Hands-On: Nokia Lumia 800 and 710
The Lumia 710 is an average smartphone that is meant to bring Windows Phone Mango to the masses. It sports a significantly lower price point when compared to Lumia 800 — and has an appropriately less-expensive feel to it.
Rather than polycarbonate, the 710 feels like any other normal plastic smartphone. It is much thicker than I'd like a modern smartphone to be, and the materials are definitely cheaper than those found in the 800. The combination of the size, weight, and shape made the 710 feel bulky. The rounded sides of the phone make it easy to hold, though, and it fits well in the palm of your hand.
Rather than offer three capacitive controls as most Windows Phones do, the 710 has three physical buttons to access the Windows Phone control elements. These buttons had an OK feel to them. The controls on the right edge — volume toggle, screen lock, camera — all felt a but cheap and stiff to me. It is obvious that Nokia had to trim somewhere in order to get the price point 150 Euro less than that of the 800.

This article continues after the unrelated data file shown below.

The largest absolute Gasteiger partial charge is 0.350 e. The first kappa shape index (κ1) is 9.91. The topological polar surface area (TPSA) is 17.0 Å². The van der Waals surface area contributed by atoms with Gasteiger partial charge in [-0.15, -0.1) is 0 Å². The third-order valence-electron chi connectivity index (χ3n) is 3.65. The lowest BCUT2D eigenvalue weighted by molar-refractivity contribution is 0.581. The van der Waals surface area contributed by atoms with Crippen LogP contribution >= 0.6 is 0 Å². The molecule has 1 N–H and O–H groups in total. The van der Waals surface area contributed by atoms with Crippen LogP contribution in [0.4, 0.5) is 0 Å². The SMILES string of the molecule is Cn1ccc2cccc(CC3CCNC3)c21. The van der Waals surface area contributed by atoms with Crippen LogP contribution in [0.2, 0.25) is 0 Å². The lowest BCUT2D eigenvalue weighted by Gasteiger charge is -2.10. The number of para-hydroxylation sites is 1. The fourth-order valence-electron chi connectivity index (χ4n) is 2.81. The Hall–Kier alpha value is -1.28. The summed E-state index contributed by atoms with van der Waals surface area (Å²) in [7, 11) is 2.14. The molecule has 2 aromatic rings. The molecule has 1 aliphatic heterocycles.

The Lumia 710's display is the same size and resolution of the 800s (3.7-inches, 800 x 480 pixels), but it is a standard LCD panel rather than an AMOLED panel. Though it also claims to offer ClearBlack technology, the difference between the two displays is significant. The 800's display clearly outmatches the 710's LCD. That's not the say that the 710's display is bad at all, but it is obviously of lower quality than its larger brother. Blacks looked good, and the colorful Windows Phone tiles looked great.
As for the user interface, it is pretty much stock Windows Phone. Despite the single-core 1.4GHz S2 SnapDragon processor, the phone felt speedy and never slow.
Nokia is shipping the Lumia 710 to some of its key European markets in late December and will slowly ship it elsewhere during the first half of 2012. As for U.S. support, the version announced today is a tri-band 900/1900/2100MHz device. Nokia said it will make its North American market plans known in early 2012.